The dangers faced by American troops in Iraq have been exaggerated, adding to the difficulty of recruiting soldiers at home, the Army general in charge of National Guard forces said yesterday.
The casualty rate for guardsmen is low compared with any previous armed conflict, Lt. Gen. Steven Blum said.
He said he recognizes that every death is a tragedy for that person’s family. “But I lose, unfortunately, more people through private automobile accidents and motorcycle accidents over the same period of time,” he added.
“It is dangerous, but it is — I shouldn’t say it to this group, but I’m going to — it is misrepresented, how dangerous it really is,” Gen. Blum said during a breakfast with defense reporters.
Surveys of recruit-age Americans and their parents have shown that fear of being killed or wounded in Iraq is one of the major reasons that young people are choosing other careers after high school. The National Guard also has been squeezed by a slowdown in the number of active-duty soldiers switching to the Guard.
Gen. Blum said more than 250,000 National Guard soldiers and airmen have been mobilized for active duty since the September 11 attacks and that 262 of them have been killed in the global war on terrorism. Pentagon casualty statistics show that more than 90 percent of those deaths were in Iraq.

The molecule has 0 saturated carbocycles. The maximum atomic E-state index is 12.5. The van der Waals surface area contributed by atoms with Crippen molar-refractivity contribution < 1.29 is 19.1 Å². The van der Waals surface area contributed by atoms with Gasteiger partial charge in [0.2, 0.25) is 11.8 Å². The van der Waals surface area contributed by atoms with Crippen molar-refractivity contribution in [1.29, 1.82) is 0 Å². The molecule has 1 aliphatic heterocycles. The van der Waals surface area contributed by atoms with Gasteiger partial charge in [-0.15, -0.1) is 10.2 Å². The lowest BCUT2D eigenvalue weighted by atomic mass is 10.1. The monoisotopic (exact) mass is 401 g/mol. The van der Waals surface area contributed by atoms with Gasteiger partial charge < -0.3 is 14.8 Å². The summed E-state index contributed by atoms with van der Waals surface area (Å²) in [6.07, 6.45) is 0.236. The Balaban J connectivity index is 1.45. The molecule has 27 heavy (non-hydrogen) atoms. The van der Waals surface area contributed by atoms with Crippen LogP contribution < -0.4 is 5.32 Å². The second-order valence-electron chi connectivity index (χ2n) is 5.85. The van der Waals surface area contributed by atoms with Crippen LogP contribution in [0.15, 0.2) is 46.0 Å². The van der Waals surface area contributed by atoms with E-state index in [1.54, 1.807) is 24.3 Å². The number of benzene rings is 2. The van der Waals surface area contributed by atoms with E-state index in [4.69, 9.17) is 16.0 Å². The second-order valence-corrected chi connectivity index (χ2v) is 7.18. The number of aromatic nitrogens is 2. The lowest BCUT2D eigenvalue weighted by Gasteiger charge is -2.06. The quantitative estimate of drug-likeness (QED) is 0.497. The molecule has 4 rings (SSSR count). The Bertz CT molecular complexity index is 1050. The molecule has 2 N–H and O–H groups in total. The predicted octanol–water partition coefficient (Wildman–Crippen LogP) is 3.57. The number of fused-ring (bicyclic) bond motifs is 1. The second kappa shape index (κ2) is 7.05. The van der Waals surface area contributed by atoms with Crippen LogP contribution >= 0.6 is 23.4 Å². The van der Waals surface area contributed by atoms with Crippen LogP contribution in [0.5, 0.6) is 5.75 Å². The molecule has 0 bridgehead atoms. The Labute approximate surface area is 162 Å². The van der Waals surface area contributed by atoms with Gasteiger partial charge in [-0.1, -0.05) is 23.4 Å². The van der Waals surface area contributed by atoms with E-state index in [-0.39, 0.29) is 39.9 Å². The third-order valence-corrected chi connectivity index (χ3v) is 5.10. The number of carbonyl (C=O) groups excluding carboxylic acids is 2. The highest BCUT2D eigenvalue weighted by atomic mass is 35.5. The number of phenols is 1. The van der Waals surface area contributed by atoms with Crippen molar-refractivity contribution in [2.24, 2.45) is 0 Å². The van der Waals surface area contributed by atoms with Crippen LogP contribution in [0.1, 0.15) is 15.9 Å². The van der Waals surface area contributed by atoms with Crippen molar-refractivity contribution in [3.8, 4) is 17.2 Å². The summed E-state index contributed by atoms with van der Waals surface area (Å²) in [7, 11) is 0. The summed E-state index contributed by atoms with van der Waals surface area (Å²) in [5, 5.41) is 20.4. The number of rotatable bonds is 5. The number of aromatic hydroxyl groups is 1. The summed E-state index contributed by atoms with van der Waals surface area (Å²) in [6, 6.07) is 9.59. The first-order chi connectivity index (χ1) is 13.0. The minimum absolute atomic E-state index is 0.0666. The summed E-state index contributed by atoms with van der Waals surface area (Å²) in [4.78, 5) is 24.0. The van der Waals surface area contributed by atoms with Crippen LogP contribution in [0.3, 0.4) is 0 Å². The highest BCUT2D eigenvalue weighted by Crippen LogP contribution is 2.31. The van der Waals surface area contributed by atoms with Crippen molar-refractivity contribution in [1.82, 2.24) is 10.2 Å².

More than 1,750 American troops have been killed in Iraq since the U.S. invasion in March 2003.
National Guard soldiers make up about 40 percent of the U.S. ground force in Iraq, although that is scheduled to decline substantially next year, when the Army deploys two newly expanded active-duty divisions — the 101st Airborne and the 4th Infantry.
The National Guard’s presence in Iraq is approaching its peak this month with the scheduled arrival of about 4,000 soldiers from the 2nd Brigade of the 28th Infantry Division of the Pennsylvania Army National Guard. That will be the single largest combat deployment for the Pennsylvania Army Guard since World War II.
By next year, however, the level of National Guard commitment in Iraq will decline, Gen. Blum said, and that bodes well for a reversal of the decline in recruiting. He hopes to go from a total of eight Guard combat brigades and one Guard division headquarters in Iraq, totaling about 35,000 troops, to two or three brigades.
Gen. Blum said he does not expect the National Guard to achieve its recruiting goal for the budget year ending Sept. 30. Through June 30, it was running almost 25 percent behind. Gen. Blum said he doubts he can close the gap.
“Is it likely? No,” he said, adding that he hopes to make up the difference in the next 18 months.
Gen. Blum insisted that although the National Guard has fallen short of its recruiting goals every month of the current budget year, “It’s not a case where we’re in serious crisis mode.”